Tech Report CS-88-14

Supercomputing with VLSI

Swaminathan Manohar

October 1988


Supercoprocessors (SCPs), highly parallel VLSI architectures tuned to solving a specific problem class, are shown to provide a means of cost-effective supercomputing. The use of a collection of such SCPs is advanced as a cost-effective supercomputing alternative. A methodology for building SCPs for different computation-intensive problems is described: two pragmatic constraints, namely problem-size independence and a limited-bandwidth constraint, are imposed on special-purpose architectures; a simple but powerful model of computation is used to derive general upper bounds on the speedup obtainable using such architectures. It is shown that bounds established by other authors for matrix multiplication and sorting, using problem-specific approaches, can be derived very simply using this model.

Poisson Engine-I (PE-I), a prototype SCP, is a system for solving the Laplace equation using the finite difference approximation. Previous solutions for this problem either assumed the availability of unlimited number of processors or used complex processors with local memories. In contrast, PE-I uses a novel approach: asynchronous iteration methods are implemented using a fixed-size, synchronous array of simple processing elements. This results in a scalable, high-performance system with a rich set of solution algorithms. The simplicity of PE-I enables its throughput to be determined using analytical means. This is complemented by two software tools, PES and SPEC, which together make possible a comprehensive study and analysis of PE-I. The results obtained from these tools, combined with a detailed presentation of the implementation aspects of PE-I, show that, even with a moderate number of chips, PE-I can deliver throughputs greater than a billion operations per second. Architectural and algorithmic extensions to PE-I are briefly considered: the solution of a wider class of PDEs and the use of more sophisticated algorithms like the multigrid method are some of the issues addressed.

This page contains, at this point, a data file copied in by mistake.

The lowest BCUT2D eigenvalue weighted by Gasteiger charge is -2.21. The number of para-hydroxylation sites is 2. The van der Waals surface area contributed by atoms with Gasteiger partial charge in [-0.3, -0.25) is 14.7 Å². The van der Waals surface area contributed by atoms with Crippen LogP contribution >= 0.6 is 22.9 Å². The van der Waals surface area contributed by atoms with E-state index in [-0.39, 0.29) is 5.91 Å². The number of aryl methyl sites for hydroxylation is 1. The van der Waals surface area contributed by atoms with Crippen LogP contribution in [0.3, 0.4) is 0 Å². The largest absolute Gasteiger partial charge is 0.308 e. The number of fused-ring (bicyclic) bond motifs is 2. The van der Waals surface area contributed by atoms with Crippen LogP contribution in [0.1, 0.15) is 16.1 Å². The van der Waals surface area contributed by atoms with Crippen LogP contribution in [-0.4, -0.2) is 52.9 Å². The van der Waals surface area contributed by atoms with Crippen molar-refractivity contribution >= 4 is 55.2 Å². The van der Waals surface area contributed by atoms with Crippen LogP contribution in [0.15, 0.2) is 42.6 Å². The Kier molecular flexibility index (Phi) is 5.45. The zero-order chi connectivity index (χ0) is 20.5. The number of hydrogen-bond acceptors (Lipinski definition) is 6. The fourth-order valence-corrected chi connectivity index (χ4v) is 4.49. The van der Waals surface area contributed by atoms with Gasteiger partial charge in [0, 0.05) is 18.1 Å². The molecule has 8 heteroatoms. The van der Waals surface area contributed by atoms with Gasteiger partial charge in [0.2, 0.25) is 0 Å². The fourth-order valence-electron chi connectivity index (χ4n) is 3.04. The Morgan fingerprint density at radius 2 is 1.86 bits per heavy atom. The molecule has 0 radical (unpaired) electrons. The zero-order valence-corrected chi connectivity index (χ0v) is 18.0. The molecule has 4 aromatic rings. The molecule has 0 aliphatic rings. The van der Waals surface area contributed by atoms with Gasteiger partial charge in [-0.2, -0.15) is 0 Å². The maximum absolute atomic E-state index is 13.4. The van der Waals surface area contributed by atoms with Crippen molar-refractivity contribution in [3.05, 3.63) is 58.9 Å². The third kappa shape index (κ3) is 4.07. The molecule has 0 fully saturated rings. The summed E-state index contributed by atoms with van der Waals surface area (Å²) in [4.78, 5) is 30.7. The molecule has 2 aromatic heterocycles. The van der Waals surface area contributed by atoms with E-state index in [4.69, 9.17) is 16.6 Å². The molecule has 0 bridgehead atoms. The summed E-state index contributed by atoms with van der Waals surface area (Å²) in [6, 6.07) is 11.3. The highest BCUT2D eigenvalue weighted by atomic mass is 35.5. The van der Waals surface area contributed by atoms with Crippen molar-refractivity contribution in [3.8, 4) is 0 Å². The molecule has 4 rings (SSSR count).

The SCP methodology is applied to the problems of matrix-multiplication and sorting. For sorting, an SCP with superlinear speedup is outlined. For the matrix problem, the architecture and implementation details of SMP are described in detail. SMP, realized with about fifty chips using current technology, is capable of throughputs greater than 150 Mflops, and is also unique in being optimal with respect to the lower bound derived using the SCP model.

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